Improving the Reporting of Clinical Trials of Infertility Treatments IMPRINT Modifying the CONSORT statement

Capsule:
We propose a modification of the CONSORT checklist for randomized infertility trials to increase reporting of live birth and all harms to participating subjects including parents and resulting fetuses/infants.

Author:
XiaoKe Wu, M.D., Ph.D.

Volume 102, Issue 4, Pages 952-959

Abstract:

Clinical trials testing infertility treatments often do not report on the major outcomes of interest to patients and clinicians and the public (such as live birth) nor on the harms, including maternal risks during pregnancy and fetal anomalies. This is complicated by the multiple participants in infertility trials which may include a woman (mother), a man (father), and a third individual if successful, their offspring (child), who is also the desired outcome of treatment. The primary outcome of interest and many adverse events occur after cessation of infertility treatment and during pregnancy and the puerperium, which creates a unique burden of follow-up for clinical trial investigators and participants. In 2013, because of the inconsistencies in trial reporting and the unique aspects of infertility trials not adequately addressed by existing Consolidated Standards of Reporting Trials (CONSORT) statements, we convened a consensus conference in Harbin, China, with the aim of planning modifications to the CONSORT checklist to improve the quality of reporting of clinical trials testing infertility treatment. The consensus group recommended that the preferred primary outcome of all infertility trials is live birth (defined as any delivery of a live infant after ≥20 weeks’ gestation) or cumulative live birth, defined as the live birth per women over a defined time period (or number of treatment cycles). In addition, harms to all participants should be systematically collected and reported, including during the intervention, any resulting pregnancy, and the neonatal period. Routine information should be collected and reported on both male and female participants in the trial. We propose to track the change in quality that these guidelines may produce in published trials testing infertility treatments. Our ultimate goal is to increase the transparency of benefits and risks of infertility treatments to provide better medical care to affected individuals and couples.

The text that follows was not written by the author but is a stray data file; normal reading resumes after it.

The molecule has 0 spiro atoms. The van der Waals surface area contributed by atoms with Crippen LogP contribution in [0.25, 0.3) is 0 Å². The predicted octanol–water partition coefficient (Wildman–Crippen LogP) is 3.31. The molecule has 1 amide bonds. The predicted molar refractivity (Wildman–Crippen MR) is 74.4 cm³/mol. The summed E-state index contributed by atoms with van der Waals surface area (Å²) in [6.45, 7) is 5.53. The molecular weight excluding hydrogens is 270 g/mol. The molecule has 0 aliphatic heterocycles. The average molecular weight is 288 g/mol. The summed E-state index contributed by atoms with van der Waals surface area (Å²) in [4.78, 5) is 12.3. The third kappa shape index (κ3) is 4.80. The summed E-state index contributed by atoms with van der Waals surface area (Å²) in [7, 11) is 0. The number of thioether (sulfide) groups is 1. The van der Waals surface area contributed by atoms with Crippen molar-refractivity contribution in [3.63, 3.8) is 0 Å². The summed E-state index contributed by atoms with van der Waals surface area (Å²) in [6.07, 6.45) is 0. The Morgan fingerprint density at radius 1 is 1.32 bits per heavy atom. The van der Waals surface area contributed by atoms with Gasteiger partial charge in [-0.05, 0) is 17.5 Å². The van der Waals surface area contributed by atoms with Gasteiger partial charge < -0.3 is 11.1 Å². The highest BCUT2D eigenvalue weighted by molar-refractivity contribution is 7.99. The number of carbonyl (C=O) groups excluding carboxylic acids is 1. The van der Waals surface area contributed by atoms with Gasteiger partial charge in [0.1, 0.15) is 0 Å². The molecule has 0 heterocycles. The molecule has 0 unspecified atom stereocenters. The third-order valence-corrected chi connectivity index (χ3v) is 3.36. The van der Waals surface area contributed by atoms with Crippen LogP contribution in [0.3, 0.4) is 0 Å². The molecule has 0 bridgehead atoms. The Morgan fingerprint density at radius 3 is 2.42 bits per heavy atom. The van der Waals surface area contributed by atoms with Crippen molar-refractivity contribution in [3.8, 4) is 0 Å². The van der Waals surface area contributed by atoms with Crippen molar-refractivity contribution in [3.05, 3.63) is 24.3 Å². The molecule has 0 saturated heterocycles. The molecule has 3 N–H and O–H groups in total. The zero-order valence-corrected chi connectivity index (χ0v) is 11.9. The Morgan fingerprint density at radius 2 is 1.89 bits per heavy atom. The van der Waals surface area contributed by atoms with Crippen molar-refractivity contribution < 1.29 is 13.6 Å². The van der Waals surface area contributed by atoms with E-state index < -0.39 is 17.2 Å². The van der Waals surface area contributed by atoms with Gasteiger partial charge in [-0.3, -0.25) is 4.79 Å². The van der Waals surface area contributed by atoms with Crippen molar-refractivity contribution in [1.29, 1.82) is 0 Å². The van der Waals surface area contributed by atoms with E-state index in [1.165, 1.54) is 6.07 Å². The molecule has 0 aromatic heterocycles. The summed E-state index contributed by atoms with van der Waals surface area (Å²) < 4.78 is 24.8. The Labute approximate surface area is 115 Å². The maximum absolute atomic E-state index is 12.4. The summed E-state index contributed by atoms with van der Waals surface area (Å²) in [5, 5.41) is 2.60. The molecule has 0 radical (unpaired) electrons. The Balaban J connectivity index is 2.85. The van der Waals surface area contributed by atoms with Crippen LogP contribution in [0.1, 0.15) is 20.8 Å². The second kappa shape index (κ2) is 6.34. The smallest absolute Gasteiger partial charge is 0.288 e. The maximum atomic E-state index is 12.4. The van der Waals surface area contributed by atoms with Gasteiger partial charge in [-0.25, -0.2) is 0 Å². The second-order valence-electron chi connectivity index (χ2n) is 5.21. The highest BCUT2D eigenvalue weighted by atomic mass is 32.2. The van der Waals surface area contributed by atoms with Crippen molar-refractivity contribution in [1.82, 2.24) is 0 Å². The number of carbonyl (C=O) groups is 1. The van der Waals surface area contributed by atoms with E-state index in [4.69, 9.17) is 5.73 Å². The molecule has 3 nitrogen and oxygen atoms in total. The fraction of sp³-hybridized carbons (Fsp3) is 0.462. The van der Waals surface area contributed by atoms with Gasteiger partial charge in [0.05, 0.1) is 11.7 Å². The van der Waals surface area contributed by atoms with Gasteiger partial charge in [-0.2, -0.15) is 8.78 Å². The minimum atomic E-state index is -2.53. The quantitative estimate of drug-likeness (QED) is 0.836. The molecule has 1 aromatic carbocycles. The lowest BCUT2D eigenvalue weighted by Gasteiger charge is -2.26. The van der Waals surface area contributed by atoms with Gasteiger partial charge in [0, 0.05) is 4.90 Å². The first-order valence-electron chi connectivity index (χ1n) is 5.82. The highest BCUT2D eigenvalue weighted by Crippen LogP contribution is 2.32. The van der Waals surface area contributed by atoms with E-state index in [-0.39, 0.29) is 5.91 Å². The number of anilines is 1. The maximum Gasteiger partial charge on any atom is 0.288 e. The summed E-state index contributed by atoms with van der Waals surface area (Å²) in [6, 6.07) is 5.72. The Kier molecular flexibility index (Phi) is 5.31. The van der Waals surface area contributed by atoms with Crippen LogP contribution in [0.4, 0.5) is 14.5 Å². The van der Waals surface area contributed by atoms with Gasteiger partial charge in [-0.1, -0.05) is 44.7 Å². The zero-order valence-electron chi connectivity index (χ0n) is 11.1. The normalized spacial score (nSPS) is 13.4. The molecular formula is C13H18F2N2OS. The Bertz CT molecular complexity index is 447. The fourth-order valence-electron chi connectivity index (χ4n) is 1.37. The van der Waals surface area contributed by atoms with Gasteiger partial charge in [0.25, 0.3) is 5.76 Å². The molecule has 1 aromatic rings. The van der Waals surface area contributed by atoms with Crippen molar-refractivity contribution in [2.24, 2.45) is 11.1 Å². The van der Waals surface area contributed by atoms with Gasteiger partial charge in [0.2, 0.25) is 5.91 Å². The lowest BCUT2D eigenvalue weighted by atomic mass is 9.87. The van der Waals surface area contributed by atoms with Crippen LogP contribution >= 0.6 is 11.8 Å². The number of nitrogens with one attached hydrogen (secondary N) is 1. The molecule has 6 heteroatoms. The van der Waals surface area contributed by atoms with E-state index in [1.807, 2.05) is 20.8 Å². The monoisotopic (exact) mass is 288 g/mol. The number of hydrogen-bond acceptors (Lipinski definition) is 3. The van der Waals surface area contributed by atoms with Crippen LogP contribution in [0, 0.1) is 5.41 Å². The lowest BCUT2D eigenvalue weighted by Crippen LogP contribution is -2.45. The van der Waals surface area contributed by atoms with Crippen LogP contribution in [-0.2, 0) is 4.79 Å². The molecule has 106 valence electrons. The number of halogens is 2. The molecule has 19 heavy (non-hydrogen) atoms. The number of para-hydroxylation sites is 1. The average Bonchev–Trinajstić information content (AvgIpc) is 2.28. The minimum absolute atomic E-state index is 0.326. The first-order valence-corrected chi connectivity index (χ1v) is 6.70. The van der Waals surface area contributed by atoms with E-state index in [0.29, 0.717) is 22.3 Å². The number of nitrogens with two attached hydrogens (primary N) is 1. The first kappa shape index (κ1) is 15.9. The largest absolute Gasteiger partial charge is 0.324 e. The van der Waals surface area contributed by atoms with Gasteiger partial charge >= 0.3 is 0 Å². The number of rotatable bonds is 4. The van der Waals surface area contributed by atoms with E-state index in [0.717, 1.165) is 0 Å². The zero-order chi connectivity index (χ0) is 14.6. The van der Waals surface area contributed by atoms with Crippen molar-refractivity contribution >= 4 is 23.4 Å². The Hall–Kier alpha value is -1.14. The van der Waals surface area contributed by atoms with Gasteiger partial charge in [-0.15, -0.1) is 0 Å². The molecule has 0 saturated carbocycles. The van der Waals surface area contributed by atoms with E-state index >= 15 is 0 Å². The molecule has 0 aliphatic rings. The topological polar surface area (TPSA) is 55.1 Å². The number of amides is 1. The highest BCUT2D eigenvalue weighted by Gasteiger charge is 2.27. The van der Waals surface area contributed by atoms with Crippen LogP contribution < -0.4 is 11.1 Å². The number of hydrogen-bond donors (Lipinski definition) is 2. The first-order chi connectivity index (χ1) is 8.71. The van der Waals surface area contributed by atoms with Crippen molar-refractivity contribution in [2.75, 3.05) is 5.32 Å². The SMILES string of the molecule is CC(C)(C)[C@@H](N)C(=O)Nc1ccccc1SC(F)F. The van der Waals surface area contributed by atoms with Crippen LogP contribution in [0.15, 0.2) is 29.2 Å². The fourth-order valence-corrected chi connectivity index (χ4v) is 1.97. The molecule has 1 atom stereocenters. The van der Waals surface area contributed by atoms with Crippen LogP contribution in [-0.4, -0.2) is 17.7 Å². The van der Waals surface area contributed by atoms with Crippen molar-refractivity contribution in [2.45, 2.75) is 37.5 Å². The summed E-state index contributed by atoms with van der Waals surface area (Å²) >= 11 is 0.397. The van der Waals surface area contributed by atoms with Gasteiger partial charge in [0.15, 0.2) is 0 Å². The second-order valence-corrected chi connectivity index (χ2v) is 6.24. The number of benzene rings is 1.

Casting for determinants of blastocyst yield and of rates of implantation and of pregnancy after blastocyst transfers

Capsule:
Numbers of oocytes retrieved and properties of day 3 embryos were predictive of blastocyst formation, implantation, and pregnancy. Patient age and oocyte yields independently impacted implantation rates and uterine receptivity.

Authors:
Bronte Allan Stone, Ph.D., Charles M. March, M.D., Guy E. Ringler, M.D., Kelly J. Baek, M.D., Richard P. Marrs, M.D.

Abstract:

Volume 102, Issue 4, Pages 1055-1064

Objective:
To identify determinants of blastocyst yield, implantation rate, and pregnancy outcome.

Design:
Retrospective analysis of outcomes of 1,653 cycles of IVF.

Setting:
Private infertility clinic.

Patient(s):
Couples presenting to an infertility clinic for IVF.

Intervention(s):
None.

Main Outcome Measure(s):
Blastocyst yield, implantation rate, and pregnancy.

Result(s):
Of a broad array of potential determinants, only the total numbers of oocytes retrieved and properties of day 3 embryos were consistently predictive of blastocyst formation. Relative to numbers of oocytes fertilized by intracytoplasmic sperm injection (ICSI), yields of quality blastocysts were highest in cycles in which <10 oocytes were retrieved. Blastocyst yield was closely linearly correlated with average numbers of blastomeres in embryos on day 3. As oocyte yields rose, average grades and the implantation potential of the blastocysts selected for transfer increased by approximately 0.015 and 0.15%, respectively, for each additional oocyte. Independently, the implantation potential of blastocysts decreased 1.1% for each advancing year in age of the oocyte provider, and, for autologous transfers, uterine receptivity declined an additional 0.6% per year. Higher yields of blastocysts from cycles with high oocyte numbers afforded better selection of blastocysts for transfer, supporting higher overall implantation and pregnancy rates.